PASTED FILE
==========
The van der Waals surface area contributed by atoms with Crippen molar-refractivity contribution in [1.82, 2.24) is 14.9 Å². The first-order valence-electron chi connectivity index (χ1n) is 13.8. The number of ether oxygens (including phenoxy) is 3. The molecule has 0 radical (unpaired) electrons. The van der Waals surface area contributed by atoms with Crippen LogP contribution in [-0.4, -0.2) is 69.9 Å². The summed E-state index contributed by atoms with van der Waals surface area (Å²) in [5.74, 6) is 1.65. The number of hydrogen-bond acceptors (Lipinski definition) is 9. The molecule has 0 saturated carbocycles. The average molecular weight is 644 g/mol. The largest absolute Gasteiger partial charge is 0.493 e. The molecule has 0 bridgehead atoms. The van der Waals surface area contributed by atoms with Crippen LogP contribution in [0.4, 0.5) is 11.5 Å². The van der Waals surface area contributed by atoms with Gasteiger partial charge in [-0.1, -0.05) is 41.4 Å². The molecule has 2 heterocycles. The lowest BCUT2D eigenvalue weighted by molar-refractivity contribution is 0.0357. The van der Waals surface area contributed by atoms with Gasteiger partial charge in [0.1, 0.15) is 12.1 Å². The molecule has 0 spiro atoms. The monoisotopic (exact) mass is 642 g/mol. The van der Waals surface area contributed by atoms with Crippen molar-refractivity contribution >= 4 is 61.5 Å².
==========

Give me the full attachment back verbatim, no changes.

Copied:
The van der Waals surface area contributed by atoms with Crippen molar-refractivity contribution in [1.82, 2.24) is 14.9 Å². The first-order valence-electron chi connectivity index (χ1n) is 13.8. The number of ether oxygens (including phenoxy) is 3. The molecule has 0 radical (unpaired) electrons. The van der Waals surface area contributed by atoms with Crippen LogP contribution in [-0.4, -0.2) is 69.9 Å². The summed E-state index contributed by atoms with van der Waals surface area (Å²) in [5.74, 6) is 1.65. The number of hydrogen-bond acceptors (Lipinski definition) is 9. The molecule has 0 saturated carbocycles. The average molecular weight is 644 g/mol. The largest absolute Gasteiger partial charge is 0.493 e. The molecule has 0 bridgehead atoms. The van der Waals surface area contributed by atoms with Crippen LogP contribution in [0.4, 0.5) is 11.5 Å². The van der Waals surface area contributed by atoms with Gasteiger partial charge in [-0.1, -0.05) is 41.4 Å². The molecule has 2 heterocycles. The lowest BCUT2D eigenvalue weighted by molar-refractivity contribution is 0.0357. The van der Waals surface area contributed by atoms with Gasteiger partial charge in [0.1, 0.15) is 12.1 Å². The molecule has 0 spiro atoms. The monoisotopic (exact) mass is 642 g/mol. The van der Waals surface area contributed by atoms with Crippen molar-refractivity contribution >= 4 is 61.5 Å².